20 November, 2005
Walk: Whernside, Yorkshire Dales
Until fairly recently, I wasn't even sure of the location of Whernside (I'd also thought it was called 'Great Whernside', but that's an entirely different hill elsewhere in Yorkshire), the tallest of the Yorkshire Three Peaks at 736 m (2415'). I've walked up Ingleborough several times, and aborted a trip up Pen-Y-Ghent several years ago (that was a very wet January day), but those two have distinctive shapes, unlike Whernside. I knew the rough direction to it, but wouldn't have recognised it from even a kilometre away. Indeed, I hadn't; I've visited Ribblehead Viaduct at least five times, and photographed the ridge overlooking it without realising that it has a name... guess.
Despite my ignorance, I've wanted to visit Whernside for a while, so an excellent weather forecast (very cold, but clear) for the weekend after my birthday seemed a good opportunity to do that and perhaps persuade others to accompany me. As it happens, only (certainly not 'merely'!) J was available, and was kind enough to drive.
We arrived and started walking at about 10:00, under a virtually clear sky, though the sun on frosty ground was generating light mist in the valley and wispy cloud near the peaks – see photo. However, by studying the map, I'd decided that we'd need to follow the circular route in a clockwise direction, as we'd both prefer to climb the steepest section rather than descend it. By the time we'd walked ~2km down the valley, rather more significant cloud had arrived, and soon after we started to climb to the ridge, we totally lost visibility. If only we'd done the walk yesterday.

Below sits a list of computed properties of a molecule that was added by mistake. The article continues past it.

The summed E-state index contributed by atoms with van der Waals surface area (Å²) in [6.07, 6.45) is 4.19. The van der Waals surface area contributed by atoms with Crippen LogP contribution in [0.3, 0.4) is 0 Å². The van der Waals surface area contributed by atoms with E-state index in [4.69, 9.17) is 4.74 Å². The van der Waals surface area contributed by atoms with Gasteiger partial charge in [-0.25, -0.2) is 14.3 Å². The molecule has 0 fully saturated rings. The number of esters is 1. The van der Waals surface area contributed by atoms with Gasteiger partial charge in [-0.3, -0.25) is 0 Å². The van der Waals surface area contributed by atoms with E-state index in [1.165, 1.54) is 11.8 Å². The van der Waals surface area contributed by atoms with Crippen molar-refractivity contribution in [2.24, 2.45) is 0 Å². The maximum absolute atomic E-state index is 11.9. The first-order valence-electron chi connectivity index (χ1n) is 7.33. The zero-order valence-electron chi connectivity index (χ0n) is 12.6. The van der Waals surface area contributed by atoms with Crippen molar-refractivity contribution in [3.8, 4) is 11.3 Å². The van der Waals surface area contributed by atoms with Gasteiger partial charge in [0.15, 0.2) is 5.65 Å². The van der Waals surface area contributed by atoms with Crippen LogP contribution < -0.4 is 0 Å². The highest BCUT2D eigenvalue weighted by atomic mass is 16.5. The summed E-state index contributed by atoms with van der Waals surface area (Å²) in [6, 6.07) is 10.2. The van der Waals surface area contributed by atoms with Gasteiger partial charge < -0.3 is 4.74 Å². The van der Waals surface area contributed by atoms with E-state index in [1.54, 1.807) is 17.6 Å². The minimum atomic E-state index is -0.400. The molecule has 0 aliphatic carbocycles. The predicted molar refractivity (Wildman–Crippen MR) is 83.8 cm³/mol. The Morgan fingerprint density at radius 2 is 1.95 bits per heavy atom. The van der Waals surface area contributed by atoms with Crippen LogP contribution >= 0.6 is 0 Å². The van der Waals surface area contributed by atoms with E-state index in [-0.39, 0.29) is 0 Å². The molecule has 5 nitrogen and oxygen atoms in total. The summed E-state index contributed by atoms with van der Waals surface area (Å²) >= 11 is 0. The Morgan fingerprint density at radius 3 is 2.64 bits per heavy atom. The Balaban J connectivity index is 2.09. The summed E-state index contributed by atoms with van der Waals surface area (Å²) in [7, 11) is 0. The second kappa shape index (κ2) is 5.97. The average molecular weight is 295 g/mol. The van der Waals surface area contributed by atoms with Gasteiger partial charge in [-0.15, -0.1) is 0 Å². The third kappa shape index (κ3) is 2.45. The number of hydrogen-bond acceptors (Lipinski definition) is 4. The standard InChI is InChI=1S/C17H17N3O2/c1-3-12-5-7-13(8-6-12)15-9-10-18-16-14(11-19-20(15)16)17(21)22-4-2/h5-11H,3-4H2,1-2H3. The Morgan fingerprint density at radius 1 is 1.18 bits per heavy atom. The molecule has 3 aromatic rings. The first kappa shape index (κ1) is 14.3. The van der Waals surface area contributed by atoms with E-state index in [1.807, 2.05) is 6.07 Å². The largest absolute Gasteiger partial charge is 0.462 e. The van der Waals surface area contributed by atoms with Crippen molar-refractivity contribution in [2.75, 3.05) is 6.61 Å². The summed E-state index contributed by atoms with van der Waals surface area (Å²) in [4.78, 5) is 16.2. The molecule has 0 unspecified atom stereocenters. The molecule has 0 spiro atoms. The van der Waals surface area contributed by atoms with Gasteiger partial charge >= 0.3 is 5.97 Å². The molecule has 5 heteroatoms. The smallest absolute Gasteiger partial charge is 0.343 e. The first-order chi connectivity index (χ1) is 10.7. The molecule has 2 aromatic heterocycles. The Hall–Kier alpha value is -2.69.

This meant that apart from a lunch stop huddled against a wall, we didn't pause on the summit itself, and had no views of the surrounding area. I'd been particularly hoping to identify familiar points from the top of Whernside so I'd subsequently be able to spot the relatively anonymous profile of Whernside from elsewhere. Never mind.
Despite the weather, the route down was rather busy. It's an easy walk and Ribblehead is accessible by car, so I can understand it being popular. One section of the path was fully paved with 'flagstones'; it must receive a lot of traffic if the National Park managers consider that necessary. Indeed, lower down, we encountered a section being resurfaced. Workers had obviously left the site on Friday and weekend visitors were obliged to cross an area of bare soil. Even within that short time, it had been churned to ankle-deep mud.
Very annoyingly, by the time we'd descended about 200 m, the cloud cleared, including across the summit. I suppose the frost-sourced water vapour had been expended for the day, and the clouds literally evaporated. If I'd been alone, I would definitely have turned back and retraced the 2 km to the top – it was still only ~13:30, with several hours of light remaining – but I knew J had other plans for the afternoon, and I'm sure there'll be another opportunity. At least the interaction of limited direct sunlight and cloud/mist had been photogenic.